26 | Guaranteeing SEO Results with Rory Truesdale


This is Episode 26 of SEO with Mrs Ghost and it’s all about what’s happening in the industry socially. We picked out two hot topics. 1) Can you guarantee SEO results? 2) What to do when you see an algorithm update. Sounds simple? Guess again and listen to the episode below:

Rory Truesdale (@roryT11 on Twitter) has been in the industry for 10 years. He is employed by Conductor, a technology company, but manages the SEO for one of their large accounts (cannot disclose what company but they are a multinational brand! He describes it as ‘terrifyingly large’.) Rory is their dedicated SEO resource across the number of different territories.  

He wrote a great article on How to Build an SEO Business Case that your Boss Can’t Say No To that I personally enjoyed. It was straightforward and had action points to take away if you’re building a business case that the business should take action on.

We all know that the SEO community loves a good chat on Twitter so Rory and I discuss two tweets in particular, starting with one about guaranteeing SEO results and our thoughts around it. Ian Lurie from Portent tweets to say that he disagrees as a backlash to somebody (can’t remember who so comment if you know!) from an agency saying that they guarantee SEO results when onboarding clients.

Rory disagrees about guaranteeing results. He says that there are so many elements that we have no control over. To use the analogy of the weather, if a forecaster tells you that in three months there’ll be blue skies then it’s not a highly likely forecast because you can’t guarantee it as it changes so much daily.

Similarly, SEO is a highly volatile industry, it’s subject to fluctuations due to algorithm updates. So, if an individual, consultant, agency or service guarantees results then at best it’s misjudged and at worst, it’s deceptive. It’s not feasible but there are softer approaches that we can take that can be just as impactful to set initiatives.

Personally, I would also disagree as I don’t think it’s feasible to guarantee results in a volatile industry. Google has updates twice a month if not more. 2018 saw so many algorithm changes, large and small such as the core algorithm update (nicknamed the Medic update) in August 2018. Google is making tweaks constantly so even in a few week’s time it’s hard to say what will be ‘right’ now will be right then.  

These algorithm refinements are sure to have impact on site sooner or later. It’s hard to know the verticals or industries targeted but it’s clear that we will always be subject to the changes Google engineers are making. Therefore we can’t promise results fundamentally you can’t deliver on. You’re setting yourself up for failure if you do so.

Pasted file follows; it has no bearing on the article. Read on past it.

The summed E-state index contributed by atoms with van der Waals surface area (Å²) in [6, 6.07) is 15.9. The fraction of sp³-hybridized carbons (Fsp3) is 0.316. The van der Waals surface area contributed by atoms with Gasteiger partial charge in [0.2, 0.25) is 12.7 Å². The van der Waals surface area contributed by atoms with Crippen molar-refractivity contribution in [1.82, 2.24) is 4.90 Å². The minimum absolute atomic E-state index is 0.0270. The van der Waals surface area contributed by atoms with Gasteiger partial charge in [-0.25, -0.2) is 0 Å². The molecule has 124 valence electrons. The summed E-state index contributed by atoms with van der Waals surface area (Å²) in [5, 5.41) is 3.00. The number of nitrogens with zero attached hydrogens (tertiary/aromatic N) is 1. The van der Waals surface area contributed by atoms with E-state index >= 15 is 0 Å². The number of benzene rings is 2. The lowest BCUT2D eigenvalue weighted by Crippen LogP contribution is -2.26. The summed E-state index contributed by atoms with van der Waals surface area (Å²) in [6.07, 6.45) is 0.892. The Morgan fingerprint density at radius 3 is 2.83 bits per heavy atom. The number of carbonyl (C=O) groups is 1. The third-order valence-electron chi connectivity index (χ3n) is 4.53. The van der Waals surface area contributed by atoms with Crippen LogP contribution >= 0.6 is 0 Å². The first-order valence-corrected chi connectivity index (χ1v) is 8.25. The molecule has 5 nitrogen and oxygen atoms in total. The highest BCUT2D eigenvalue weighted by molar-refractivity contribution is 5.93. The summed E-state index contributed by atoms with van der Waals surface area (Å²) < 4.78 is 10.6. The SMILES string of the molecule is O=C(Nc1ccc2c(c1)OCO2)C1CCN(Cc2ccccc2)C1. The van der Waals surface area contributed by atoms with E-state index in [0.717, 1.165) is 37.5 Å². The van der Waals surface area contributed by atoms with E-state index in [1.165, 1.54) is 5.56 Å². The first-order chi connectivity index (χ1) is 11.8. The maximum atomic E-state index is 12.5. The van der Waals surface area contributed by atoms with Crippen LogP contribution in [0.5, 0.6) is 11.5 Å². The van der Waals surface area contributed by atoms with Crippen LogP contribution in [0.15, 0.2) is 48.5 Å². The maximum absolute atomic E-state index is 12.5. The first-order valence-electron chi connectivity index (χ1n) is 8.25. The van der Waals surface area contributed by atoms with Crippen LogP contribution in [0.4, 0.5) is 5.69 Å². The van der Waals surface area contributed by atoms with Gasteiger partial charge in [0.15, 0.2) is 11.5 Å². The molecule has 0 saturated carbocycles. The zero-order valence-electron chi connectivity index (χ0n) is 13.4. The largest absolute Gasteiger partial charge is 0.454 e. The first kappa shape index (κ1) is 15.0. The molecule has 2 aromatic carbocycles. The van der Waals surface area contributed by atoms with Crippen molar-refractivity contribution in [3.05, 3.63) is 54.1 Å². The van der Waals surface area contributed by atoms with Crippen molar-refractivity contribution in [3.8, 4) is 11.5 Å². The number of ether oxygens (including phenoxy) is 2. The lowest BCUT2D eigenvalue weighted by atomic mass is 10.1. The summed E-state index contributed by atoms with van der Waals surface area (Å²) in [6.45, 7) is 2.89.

Producing a more informed forecast based on reliable historical trend data is more impactful than guaranteeing results.

Continue to prove the business value of SEO as a channel and fight to secure development resource or funding for a content campaign. Ultimately, prove the business value. Rather than developing separate forecast for every initiative you’d like to run, create instead an outset of a campaign for the next 12-24 months, Rory suggests. You can then use the opportunity as leverage.

Include competitor examples to prove that you’re not chatting rubbish. Use real world business cases, especially if relevant to the industry you work in. Reference the potential when things go right or losses if things go the other way. If you want to get buying into a campaign level forecast, you need to focus on the business metrics like revenue. Example: if you increase traffic, the business value is £X.

That is much more impactful than guaranteeing results!

It’s also useful to include different channels that feed into SEO, like CRM, as SEO shouldn’t be done in isolation. If you treat it as independent of other marketing channels then you don’t do the channel justice. Don’t focus on session trends only either.  Conversion trends through the particular channel can be useful and make for more accurate forecasting if it encompasses all of this data.

Look at the bigger picture which will also help you analyse the risks of your potential forecast. If your business is doing X in July then you will get X amount in revenue increase due to the change, then show the impact if may also have on Organic channel.